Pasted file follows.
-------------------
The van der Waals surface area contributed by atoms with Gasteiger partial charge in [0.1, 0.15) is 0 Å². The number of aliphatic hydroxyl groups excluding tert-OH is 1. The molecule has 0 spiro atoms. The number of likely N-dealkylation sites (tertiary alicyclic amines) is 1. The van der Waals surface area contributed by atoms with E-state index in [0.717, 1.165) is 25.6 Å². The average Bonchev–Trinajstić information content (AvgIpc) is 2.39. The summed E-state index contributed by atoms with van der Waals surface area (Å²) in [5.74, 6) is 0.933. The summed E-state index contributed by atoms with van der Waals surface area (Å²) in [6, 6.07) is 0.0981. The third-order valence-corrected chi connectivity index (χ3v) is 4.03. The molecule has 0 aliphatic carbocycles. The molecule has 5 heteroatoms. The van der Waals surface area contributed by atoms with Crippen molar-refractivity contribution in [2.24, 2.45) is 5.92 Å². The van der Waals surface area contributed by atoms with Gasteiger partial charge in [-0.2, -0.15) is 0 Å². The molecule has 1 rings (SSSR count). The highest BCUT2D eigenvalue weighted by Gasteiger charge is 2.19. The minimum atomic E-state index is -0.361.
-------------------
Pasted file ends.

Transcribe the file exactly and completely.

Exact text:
The van der Waals surface area contributed by atoms with Gasteiger partial charge in [0.1, 0.15) is 0 Å². The number of aliphatic hydroxyl groups excluding tert-OH is 1. The molecule has 0 spiro atoms. The number of likely N-dealkylation sites (tertiary alicyclic amines) is 1. The van der Waals surface area contributed by atoms with E-state index in [0.717, 1.165) is 25.6 Å². The average Bonchev–Trinajstić information content (AvgIpc) is 2.39. The summed E-state index contributed by atoms with van der Waals surface area (Å²) in [5.74, 6) is 0.933. The summed E-state index contributed by atoms with van der Waals surface area (Å²) in [6, 6.07) is 0.0981. The third-order valence-corrected chi connectivity index (χ3v) is 4.03. The molecule has 0 aliphatic carbocycles. The molecule has 5 heteroatoms. The van der Waals surface area contributed by atoms with Crippen molar-refractivity contribution in [2.24, 2.45) is 5.92 Å². The van der Waals surface area contributed by atoms with Gasteiger partial charge in [-0.2, -0.15) is 0 Å². The molecule has 1 rings (SSSR count). The highest BCUT2D eigenvalue weighted by Gasteiger charge is 2.19. The minimum atomic E-state index is -0.361.